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Putting Words into Action

The West End Poetry Festival is taking place

Oct. 18th through Oct. 21st in Carrboro NC

If you’re around, check it out!

 

 

What Books Make the Writer?

Did you ever read Bridge to Terabithia or Tuck Everlasting? What about The Phantom Tollbooth? Any of the Ramona Quimby books?

I did. I remember reading all of those books. While some of the details of what goes on in those stories are hazy, I remember how they made me feel. Adventurous, brave, curious. I couldn’t get enough. I wanted to “do that”, create worlds and stories that readers just didn’t want to put down.

It’s funny. All I’ve ever wanted to do is write and I’ve managed to do so in some way for a while now.  I’ve been lucky, besides the time I got caught writing on the living room wall with a red lipstick, that my love of reading and writing has been praised and encouraged.

I know that I write because I truly enjoy it. I feel the most like myself when I’m actively putting words down to figure out what’s happening or could happen in a story. Writing is also therapeutic and healing to me.

But when did this love turn into the thing that I must do? When did it get serious for me? Was it gradually or all at once?

Recently the Lit Hub article The Books That Made Your Favorite Writers Want to Write came across my Facebook timeline. Writers like Sherman Alexie and Zadie Smith know the exact book that made them want to be writers. How cool is that? Something locked into place for them and they knew or decided that they wanted to “do that” too.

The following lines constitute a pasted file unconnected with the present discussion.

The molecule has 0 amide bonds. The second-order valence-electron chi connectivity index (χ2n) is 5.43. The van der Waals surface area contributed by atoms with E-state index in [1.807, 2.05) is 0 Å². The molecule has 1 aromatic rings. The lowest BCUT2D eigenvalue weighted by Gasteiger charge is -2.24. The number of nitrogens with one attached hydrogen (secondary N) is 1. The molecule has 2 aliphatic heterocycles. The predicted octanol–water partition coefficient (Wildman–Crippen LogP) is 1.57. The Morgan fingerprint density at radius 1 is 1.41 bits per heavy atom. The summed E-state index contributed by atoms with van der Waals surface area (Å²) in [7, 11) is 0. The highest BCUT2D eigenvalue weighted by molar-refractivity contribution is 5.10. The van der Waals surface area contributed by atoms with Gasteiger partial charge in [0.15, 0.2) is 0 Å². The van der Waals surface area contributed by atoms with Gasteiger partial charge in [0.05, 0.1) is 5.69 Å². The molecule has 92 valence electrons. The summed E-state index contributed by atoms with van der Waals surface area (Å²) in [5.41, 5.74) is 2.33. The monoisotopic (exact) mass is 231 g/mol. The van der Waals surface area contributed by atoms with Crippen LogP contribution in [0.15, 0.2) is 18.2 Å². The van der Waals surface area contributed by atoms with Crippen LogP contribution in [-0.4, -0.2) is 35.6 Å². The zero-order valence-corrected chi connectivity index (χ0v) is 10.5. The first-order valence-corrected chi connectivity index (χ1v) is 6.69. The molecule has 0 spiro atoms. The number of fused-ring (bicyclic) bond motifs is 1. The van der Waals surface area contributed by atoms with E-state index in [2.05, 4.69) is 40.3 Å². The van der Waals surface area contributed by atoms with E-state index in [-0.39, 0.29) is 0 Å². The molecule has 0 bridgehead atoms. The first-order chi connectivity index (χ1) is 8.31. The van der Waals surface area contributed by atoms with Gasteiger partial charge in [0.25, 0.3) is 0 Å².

The last few days I’ve been wondering which book(s) made me want to write. Was it Ramona Quimby, Age 8? Onion John? Maybe a short story from the anthologies I read in high school. An Occurrence at Owl Creek Bridge, maybe? Was it poetry in college? Nikki Giovanni’s Ego-Tripping, perhaps?

At this point it would be nice to know what tipped the scales for me, but I don’t think it really matters.

I’m writing. I am a writer.

My Writing Group is Everything

I met with my writing group this past Sunday and it was wonderful. I’m always excited to connect with the members of the group because we get so much done. We share our writings, discuss the work, give feedback, and encourage each other.

I’ve been in other groups before, but none have ever felt as authentic and purposeful as this one. None have ever felt as Black, women centered, or queer. I’m not the only black person; I’m not the only lesbian. I don’t have to be one or the other or prioritize my identities. For that alone I feel like pumping my fist in the air and giving a “whoop, whoop” every month. And, it’s strange to say, this group feels writing focused.  I mean that’s the point, right? But I’ve been (briefly) apart of some writing groups that were more about dating than about writing and it was so disappointing.